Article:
Steve Waugh famously described winning a Test series in India as the "final frontier" but the same phrase can be used to describe the challenge confronting Virat Kohli's side.
The contest that starts in Adelaide on Thursday is India's 12th attempt to win a Test series in Australia.
The closest they have come is drawn series in 1980-81, 1985-86 and 2003-04.
Winning matches, let alone series, has proven hard enough.
Their record in Australia, which starts with a crushing series loss to Don Bradman's side in 1948, is five wins from 44 Tests.
The lack of success can be attributed to a range of factors, with the most obvious being that Australian pitches have generally been the antithesis of what players grow accustomed to back home.
It's also worth noting India were forced to wait 20 years after their first Test tour for another trip to Australia. A 10-year break then followed between their second and third Test tours.
Such a hiatus is unthinkable in the modern era, with Cricket Australia and other boards falling over themselves to host India and enjoy the lucrative bonus delivered by the nation that generates the vast majority of global cricket revenue.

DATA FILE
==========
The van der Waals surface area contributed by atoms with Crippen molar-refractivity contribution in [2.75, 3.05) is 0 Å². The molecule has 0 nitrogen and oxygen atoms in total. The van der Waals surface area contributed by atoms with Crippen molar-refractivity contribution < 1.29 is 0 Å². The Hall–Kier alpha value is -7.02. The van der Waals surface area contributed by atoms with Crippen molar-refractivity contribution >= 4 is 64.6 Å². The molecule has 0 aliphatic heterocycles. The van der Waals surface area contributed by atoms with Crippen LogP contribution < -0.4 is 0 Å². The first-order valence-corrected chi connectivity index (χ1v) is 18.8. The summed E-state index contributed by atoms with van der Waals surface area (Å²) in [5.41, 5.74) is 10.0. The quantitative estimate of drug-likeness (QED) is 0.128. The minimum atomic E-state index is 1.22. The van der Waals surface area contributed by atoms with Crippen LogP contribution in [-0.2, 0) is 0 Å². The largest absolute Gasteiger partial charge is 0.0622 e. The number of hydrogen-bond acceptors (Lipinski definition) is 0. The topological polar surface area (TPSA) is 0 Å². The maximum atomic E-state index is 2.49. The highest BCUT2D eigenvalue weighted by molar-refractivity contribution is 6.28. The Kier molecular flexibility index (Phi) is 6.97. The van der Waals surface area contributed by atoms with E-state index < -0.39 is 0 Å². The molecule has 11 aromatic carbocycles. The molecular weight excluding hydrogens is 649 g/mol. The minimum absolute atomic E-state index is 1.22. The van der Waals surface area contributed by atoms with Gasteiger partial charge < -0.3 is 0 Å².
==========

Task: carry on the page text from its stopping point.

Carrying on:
The growing financial clout of the Board of Control for Cricket in India (BCCI) has ensured its team returns increasingly well-resourced on every occasion, but that hasn't resulted in more success.
India's most recent Test win in Australia came in 2008, when Ishant Sharma helped them upset a jaded XI in the first Test after "monkeygate".
Prior to that it was a four-wicket victory at Adelaide Oval in 2003, when Rahul Dravid and VVS Laxman memorably shared an epic 303-run stand in response to a Ricky Ponting double-ton.
The tourists' cause in this four-Test series is obviously helped by Steve Smith, David Warner and Cameron Bancroft's suspensions.
They also boast a batting order full of proven performers.
Kohli averages 62 from eight Tests in Australia, the best effort by any Indian to have played more than three Tests Down Under.
Murali Vijay (averaging 60.25 in Australia) and Ajinkya Rahane (averaging 57 in Australia) have also scored plenty of runs.
Those runs haven't translated into victories.
Kohli has played eight Tests in Australia, scored almost 1000 runs and produced three centuries in Adelaide, but is yet to triumph.
As incredible as the captain's run-scoring feats were in 2014-15, his team failed to capture 20 wickets in any of the four Tests.
It highlights how pivotal India's bowling will be to their hopes of a landmark series victory.
Once again they're likely to be confronted with benign pitches that offer limited assistance.
"You don't turn up to Australia thinking wickets are going to seam or spin around," star spinner Ravichandran Ashwin said.
"They are always going to be flat, we know that.
"We have to play some smart cricket … the game can get away from you really fast in the field here."
Most Viewed in Sport